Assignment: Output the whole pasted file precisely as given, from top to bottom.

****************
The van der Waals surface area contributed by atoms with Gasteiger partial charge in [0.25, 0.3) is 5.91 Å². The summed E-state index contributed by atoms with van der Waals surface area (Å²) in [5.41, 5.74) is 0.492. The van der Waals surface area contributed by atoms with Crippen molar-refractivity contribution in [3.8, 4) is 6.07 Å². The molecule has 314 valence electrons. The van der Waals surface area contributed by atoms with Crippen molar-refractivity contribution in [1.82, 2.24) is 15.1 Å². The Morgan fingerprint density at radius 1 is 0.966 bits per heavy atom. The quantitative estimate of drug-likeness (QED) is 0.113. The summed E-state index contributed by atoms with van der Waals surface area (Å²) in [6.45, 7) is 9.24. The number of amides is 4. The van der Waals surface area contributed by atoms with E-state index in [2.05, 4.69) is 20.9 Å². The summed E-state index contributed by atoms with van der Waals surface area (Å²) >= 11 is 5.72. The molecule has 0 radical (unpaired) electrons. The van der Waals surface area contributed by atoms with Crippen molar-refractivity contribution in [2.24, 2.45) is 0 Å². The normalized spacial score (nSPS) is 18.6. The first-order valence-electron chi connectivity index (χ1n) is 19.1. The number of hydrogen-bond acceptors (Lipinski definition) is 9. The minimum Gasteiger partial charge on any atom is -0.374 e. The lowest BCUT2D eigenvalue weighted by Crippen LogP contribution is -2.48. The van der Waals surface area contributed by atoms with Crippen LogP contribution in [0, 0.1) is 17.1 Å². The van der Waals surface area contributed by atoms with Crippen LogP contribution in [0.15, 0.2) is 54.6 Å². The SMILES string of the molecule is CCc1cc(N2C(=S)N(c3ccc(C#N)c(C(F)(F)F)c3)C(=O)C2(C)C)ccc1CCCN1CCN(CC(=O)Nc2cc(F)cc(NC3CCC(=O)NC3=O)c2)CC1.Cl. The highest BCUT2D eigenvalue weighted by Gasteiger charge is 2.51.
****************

The van der Waals surface area contributed by atoms with Gasteiger partial charge in [0.25, 0.3) is 5.91 Å². The summed E-state index contributed by atoms with van der Waals surface area (Å²) in [5.41, 5.74) is 0.492. The van der Waals surface area contributed by atoms with Crippen molar-refractivity contribution in [3.8, 4) is 6.07 Å². The molecule has 314 valence electrons. The van der Waals surface area contributed by atoms with Crippen molar-refractivity contribution in [1.82, 2.24) is 15.1 Å². The Morgan fingerprint density at radius 1 is 0.966 bits per heavy atom. The quantitative estimate of drug-likeness (QED) is 0.113. The summed E-state index contributed by atoms with van der Waals surface area (Å²) in [6.45, 7) is 9.24. The number of amides is 4. The van der Waals surface area contributed by atoms with E-state index in [2.05, 4.69) is 20.9 Å². The summed E-state index contributed by atoms with van der Waals surface area (Å²) >= 11 is 5.72. The molecule has 0 radical (unpaired) electrons. The van der Waals surface area contributed by atoms with Crippen molar-refractivity contribution in [2.24, 2.45) is 0 Å². The normalized spacial score (nSPS) is 18.6. The first-order valence-electron chi connectivity index (χ1n) is 19.1. The number of hydrogen-bond acceptors (Lipinski definition) is 9. The minimum Gasteiger partial charge on any atom is -0.374 e. The lowest BCUT2D eigenvalue weighted by Crippen LogP contribution is -2.48. The van der Waals surface area contributed by atoms with Crippen LogP contribution in [0, 0.1) is 17.1 Å². The van der Waals surface area contributed by atoms with Crippen LogP contribution in [0.15, 0.2) is 54.6 Å². The SMILES string of the molecule is CCc1cc(N2C(=S)N(c3ccc(C#N)c(C(F)(F)F)c3)C(=O)C2(C)C)ccc1CCCN1CCN(CC(=O)Nc2cc(F)cc(NC3CCC(=O)NC3=O)c2)CC1.Cl. The highest BCUT2D eigenvalue weighted by Gasteiger charge is 2.51.